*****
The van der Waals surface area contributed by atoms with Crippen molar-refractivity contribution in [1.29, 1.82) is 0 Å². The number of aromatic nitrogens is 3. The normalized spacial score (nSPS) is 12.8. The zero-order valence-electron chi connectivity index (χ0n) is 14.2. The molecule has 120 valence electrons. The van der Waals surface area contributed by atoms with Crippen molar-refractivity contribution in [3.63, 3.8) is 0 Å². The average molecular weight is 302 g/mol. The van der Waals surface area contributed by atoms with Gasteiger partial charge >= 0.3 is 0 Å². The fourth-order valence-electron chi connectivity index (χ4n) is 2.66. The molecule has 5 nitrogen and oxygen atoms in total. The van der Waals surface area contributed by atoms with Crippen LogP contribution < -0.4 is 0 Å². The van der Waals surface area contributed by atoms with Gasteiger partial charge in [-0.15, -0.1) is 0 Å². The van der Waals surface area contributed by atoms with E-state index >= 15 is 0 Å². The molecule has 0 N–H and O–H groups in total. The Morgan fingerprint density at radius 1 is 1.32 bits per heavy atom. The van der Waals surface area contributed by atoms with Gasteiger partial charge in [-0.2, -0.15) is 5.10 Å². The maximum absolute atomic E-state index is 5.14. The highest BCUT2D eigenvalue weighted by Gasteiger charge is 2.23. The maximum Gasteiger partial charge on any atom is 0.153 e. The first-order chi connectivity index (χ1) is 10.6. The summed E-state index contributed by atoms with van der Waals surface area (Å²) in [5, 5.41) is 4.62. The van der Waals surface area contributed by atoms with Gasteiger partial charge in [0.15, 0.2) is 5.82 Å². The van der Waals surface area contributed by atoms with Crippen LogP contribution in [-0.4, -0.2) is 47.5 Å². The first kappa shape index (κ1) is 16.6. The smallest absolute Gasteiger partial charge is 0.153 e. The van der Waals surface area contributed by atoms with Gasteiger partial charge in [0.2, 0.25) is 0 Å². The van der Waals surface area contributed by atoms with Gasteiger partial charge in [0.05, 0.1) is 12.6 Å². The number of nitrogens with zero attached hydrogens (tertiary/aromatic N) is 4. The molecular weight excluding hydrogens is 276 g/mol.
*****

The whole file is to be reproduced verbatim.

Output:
The van der Waals surface area contributed by atoms with Crippen molar-refractivity contribution in [1.29, 1.82) is 0 Å². The number of aromatic nitrogens is 3. The normalized spacial score (nSPS) is 12.8. The zero-order valence-electron chi connectivity index (χ0n) is 14.2. The molecule has 120 valence electrons. The van der Waals surface area contributed by atoms with Crippen molar-refractivity contribution in [3.63, 3.8) is 0 Å². The average molecular weight is 302 g/mol. The van der Waals surface area contributed by atoms with Gasteiger partial charge >= 0.3 is 0 Å². The fourth-order valence-electron chi connectivity index (χ4n) is 2.66. The molecule has 5 nitrogen and oxygen atoms in total. The van der Waals surface area contributed by atoms with Crippen LogP contribution < -0.4 is 0 Å². The van der Waals surface area contributed by atoms with Gasteiger partial charge in [-0.15, -0.1) is 0 Å². The van der Waals surface area contributed by atoms with E-state index >= 15 is 0 Å². The molecule has 0 N–H and O–H groups in total. The Morgan fingerprint density at radius 1 is 1.32 bits per heavy atom. The van der Waals surface area contributed by atoms with Gasteiger partial charge in [-0.2, -0.15) is 5.10 Å². The maximum absolute atomic E-state index is 5.14. The highest BCUT2D eigenvalue weighted by Gasteiger charge is 2.23. The maximum Gasteiger partial charge on any atom is 0.153 e. The first-order chi connectivity index (χ1) is 10.6. The summed E-state index contributed by atoms with van der Waals surface area (Å²) in [5, 5.41) is 4.62. The van der Waals surface area contributed by atoms with Gasteiger partial charge in [0.15, 0.2) is 5.82 Å². The van der Waals surface area contributed by atoms with Crippen LogP contribution in [-0.4, -0.2) is 47.5 Å². The first kappa shape index (κ1) is 16.6. The smallest absolute Gasteiger partial charge is 0.153 e. The van der Waals surface area contributed by atoms with Gasteiger partial charge in [0.2, 0.25) is 0 Å². The van der Waals surface area contributed by atoms with Gasteiger partial charge in [0.05, 0.1) is 12.6 Å². The number of nitrogens with zero attached hydrogens (tertiary/aromatic N) is 4. The molecular weight excluding hydrogens is 276 g/mol.